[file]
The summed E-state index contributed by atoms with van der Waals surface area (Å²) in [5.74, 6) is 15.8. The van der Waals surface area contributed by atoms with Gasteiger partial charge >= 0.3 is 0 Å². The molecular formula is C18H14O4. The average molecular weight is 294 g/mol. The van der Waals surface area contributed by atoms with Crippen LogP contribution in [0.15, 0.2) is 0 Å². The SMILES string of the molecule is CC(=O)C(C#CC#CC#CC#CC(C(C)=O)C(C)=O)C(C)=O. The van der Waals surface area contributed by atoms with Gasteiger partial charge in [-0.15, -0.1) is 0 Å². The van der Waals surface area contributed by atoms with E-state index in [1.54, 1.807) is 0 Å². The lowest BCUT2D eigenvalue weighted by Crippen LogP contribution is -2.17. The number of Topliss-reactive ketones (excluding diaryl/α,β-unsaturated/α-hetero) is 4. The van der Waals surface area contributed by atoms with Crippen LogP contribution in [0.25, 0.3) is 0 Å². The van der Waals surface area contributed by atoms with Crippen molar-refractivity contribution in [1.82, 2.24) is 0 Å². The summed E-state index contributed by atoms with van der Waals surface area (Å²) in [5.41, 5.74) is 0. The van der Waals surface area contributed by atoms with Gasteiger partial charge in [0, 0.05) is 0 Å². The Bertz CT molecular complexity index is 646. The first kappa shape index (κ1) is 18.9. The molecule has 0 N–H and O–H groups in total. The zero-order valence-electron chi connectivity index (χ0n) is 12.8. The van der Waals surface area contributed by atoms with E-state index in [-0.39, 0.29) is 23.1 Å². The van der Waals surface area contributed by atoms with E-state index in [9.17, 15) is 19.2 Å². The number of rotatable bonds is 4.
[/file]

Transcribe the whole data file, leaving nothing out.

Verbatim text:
The summed E-state index contributed by atoms with van der Waals surface area (Å²) in [5.74, 6) is 15.8. The van der Waals surface area contributed by atoms with Gasteiger partial charge >= 0.3 is 0 Å². The molecular formula is C18H14O4. The average molecular weight is 294 g/mol. The van der Waals surface area contributed by atoms with Crippen LogP contribution in [0.15, 0.2) is 0 Å². The SMILES string of the molecule is CC(=O)C(C#CC#CC#CC#CC(C(C)=O)C(C)=O)C(C)=O. The van der Waals surface area contributed by atoms with Gasteiger partial charge in [-0.15, -0.1) is 0 Å². The van der Waals surface area contributed by atoms with E-state index in [1.54, 1.807) is 0 Å². The lowest BCUT2D eigenvalue weighted by Crippen LogP contribution is -2.17. The number of Topliss-reactive ketones (excluding diaryl/α,β-unsaturated/α-hetero) is 4. The van der Waals surface area contributed by atoms with Crippen LogP contribution in [0.25, 0.3) is 0 Å². The van der Waals surface area contributed by atoms with Crippen molar-refractivity contribution in [1.82, 2.24) is 0 Å². The summed E-state index contributed by atoms with van der Waals surface area (Å²) in [5.41, 5.74) is 0. The van der Waals surface area contributed by atoms with Gasteiger partial charge in [0, 0.05) is 0 Å². The Bertz CT molecular complexity index is 646. The first kappa shape index (κ1) is 18.9. The molecule has 0 N–H and O–H groups in total. The zero-order valence-electron chi connectivity index (χ0n) is 12.8. The van der Waals surface area contributed by atoms with E-state index in [-0.39, 0.29) is 23.1 Å². The van der Waals surface area contributed by atoms with E-state index in [9.17, 15) is 19.2 Å². The number of rotatable bonds is 4.